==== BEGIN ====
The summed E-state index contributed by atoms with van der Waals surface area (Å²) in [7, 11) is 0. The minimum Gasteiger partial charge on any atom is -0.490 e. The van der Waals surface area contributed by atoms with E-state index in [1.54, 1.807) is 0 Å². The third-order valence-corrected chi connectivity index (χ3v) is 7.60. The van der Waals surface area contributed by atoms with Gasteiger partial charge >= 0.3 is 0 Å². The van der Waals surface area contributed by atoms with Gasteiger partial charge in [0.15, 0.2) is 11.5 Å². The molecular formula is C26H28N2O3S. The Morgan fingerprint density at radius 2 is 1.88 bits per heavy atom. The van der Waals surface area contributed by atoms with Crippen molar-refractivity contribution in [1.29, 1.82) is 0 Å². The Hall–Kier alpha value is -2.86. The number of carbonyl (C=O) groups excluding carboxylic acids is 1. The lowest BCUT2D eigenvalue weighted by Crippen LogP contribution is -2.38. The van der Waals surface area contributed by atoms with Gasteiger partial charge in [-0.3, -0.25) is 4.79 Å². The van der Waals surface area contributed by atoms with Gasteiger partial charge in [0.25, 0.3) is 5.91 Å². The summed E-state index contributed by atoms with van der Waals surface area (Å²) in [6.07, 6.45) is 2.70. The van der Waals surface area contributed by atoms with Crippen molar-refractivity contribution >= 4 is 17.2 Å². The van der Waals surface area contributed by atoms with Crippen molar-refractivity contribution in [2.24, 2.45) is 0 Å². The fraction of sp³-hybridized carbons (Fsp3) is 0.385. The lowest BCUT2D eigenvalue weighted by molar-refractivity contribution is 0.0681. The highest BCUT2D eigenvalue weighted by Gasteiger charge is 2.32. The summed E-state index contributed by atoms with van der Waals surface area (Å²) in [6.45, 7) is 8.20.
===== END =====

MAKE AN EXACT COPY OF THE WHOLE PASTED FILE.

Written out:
The summed E-state index contributed by atoms with van der Waals surface area (Å²) in [7, 11) is 0. The minimum Gasteiger partial charge on any atom is -0.490 e. The van der Waals surface area contributed by atoms with E-state index in [1.54, 1.807) is 0 Å². The third-order valence-corrected chi connectivity index (χ3v) is 7.60. The van der Waals surface area contributed by atoms with Gasteiger partial charge >= 0.3 is 0 Å². The van der Waals surface area contributed by atoms with Gasteiger partial charge in [0.15, 0.2) is 11.5 Å². The molecular formula is C26H28N2O3S. The Morgan fingerprint density at radius 2 is 1.88 bits per heavy atom. The van der Waals surface area contributed by atoms with Crippen molar-refractivity contribution in [1.29, 1.82) is 0 Å². The Hall–Kier alpha value is -2.86. The number of carbonyl (C=O) groups excluding carboxylic acids is 1. The lowest BCUT2D eigenvalue weighted by Crippen LogP contribution is -2.38. The van der Waals surface area contributed by atoms with Gasteiger partial charge in [-0.3, -0.25) is 4.79 Å². The van der Waals surface area contributed by atoms with Gasteiger partial charge in [0.25, 0.3) is 5.91 Å². The summed E-state index contributed by atoms with van der Waals surface area (Å²) in [6.07, 6.45) is 2.70. The van der Waals surface area contributed by atoms with Crippen molar-refractivity contribution >= 4 is 17.2 Å². The van der Waals surface area contributed by atoms with Crippen molar-refractivity contribution in [2.24, 2.45) is 0 Å². The fraction of sp³-hybridized carbons (Fsp3) is 0.385. The lowest BCUT2D eigenvalue weighted by molar-refractivity contribution is 0.0681. The highest BCUT2D eigenvalue weighted by Gasteiger charge is 2.32. The summed E-state index contributed by atoms with van der Waals surface area (Å²) in [6.45, 7) is 8.20.